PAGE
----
In patients undergoing elective cesarean section under general anesthesia, it was found that hemodynamic parameters were better preserved in the first three minutes with the GlideScope®-VL compared to the Macintosh direct laryngoscope, although other outcome measures (Mallampati score, sore throat, Apgar scores, and hemodynamic changes after three minutes) were similar in both groups [47]. It has similarly been suggested that videolaryngoscopy may be associated with more attenuated sympathetic response in hypertensive obstetric patients [56].

A randomized comparison of two VL models (C-MAC and King Vision®) for obstetric intubation noted that while both models did not differ from direct laryngoscopes regarding time to intubation, the C-MAC-VL may be preferable for obstetric intubations due to favorable performance indices such as ease of use and less need for optimization maneuvers [48].

Current practice guidelines recommendations on the role of videolaryngoscopy in obstetrics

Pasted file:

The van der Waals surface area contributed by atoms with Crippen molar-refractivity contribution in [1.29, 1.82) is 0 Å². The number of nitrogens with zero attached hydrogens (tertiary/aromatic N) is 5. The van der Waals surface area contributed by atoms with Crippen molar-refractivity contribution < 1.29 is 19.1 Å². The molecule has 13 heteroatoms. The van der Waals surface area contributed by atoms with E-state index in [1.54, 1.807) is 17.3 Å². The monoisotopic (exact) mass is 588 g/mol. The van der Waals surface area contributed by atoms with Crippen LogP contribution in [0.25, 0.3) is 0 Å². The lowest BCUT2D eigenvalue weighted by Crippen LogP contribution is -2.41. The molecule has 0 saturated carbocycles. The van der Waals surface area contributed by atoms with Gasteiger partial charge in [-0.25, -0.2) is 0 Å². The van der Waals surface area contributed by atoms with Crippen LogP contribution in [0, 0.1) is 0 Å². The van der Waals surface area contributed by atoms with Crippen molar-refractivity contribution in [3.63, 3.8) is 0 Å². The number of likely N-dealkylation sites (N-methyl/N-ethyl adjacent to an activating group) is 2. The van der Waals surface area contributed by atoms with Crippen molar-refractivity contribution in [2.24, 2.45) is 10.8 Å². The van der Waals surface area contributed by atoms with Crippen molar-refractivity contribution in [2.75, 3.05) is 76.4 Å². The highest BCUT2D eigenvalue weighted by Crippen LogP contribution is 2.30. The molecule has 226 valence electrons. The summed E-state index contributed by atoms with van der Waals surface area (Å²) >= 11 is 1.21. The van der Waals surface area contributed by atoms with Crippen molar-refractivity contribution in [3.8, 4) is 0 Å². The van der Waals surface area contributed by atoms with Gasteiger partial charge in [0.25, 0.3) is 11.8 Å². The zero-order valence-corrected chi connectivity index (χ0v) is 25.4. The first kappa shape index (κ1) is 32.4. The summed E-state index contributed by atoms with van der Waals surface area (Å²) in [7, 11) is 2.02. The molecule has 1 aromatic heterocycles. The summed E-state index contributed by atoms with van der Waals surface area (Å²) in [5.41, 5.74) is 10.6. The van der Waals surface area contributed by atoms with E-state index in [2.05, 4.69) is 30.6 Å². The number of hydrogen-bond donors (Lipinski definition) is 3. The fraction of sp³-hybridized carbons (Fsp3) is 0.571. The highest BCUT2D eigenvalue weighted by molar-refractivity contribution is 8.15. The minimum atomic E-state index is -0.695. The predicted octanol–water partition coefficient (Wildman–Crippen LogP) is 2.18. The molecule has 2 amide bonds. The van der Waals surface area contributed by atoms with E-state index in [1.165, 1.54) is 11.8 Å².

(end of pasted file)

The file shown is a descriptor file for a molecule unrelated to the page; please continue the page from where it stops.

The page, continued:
Until recently, there has been a consistent failure to recognize the peculiarities of the obstetric airway in most of the major airway management guidelines. For example, in the Task Force guidelines for the management of the difficult airway by the Difficult Airway Society UK (DAS) and American Society of Anaesthesiologists (ASA), no specific consideration was accorded to the obstetric patient [2]. The 2022 ASA Practice Guideline for Management of the Difficult Airway [57] extensively reviewed the published randomized-controlled trials on the use of the videolaryngoscopy in airway management, and reported Category A1-B evidence that videolaryngoscopy was superior to direct laryngoscopy with regard to laryngeal views, the success rate for intubation, rate of first attempt intubation, and the number of intubation manoeuvres; with equivocal findings for time to intubation (Category A1-E evidence). The obstetric population was not explicitly considered in the analysis and report of the current evidence.

However, in recent years, tailored guidelines for airway management in obstetrics have emerged. The Obstetric Anaesthetists’ Association and Difficult Airway Society Guideline for the Management of Difficult and Failed Tracheal Intubation in Obstetrics [2] is perhaps the most widely referenced of the tailored obstetric guidelines. The Guidelines recommend that “a VL should be immediately available for all obstetric general anesthetics.” Nevertheless, it also points out several current limitations, including the lack of reliable comparative studies on the most suitable VL model for obstetric intubation, the phenomenon of “laryngoscopy paradox,” and reports of traumatic laryngoscopy, especially with stylet devices.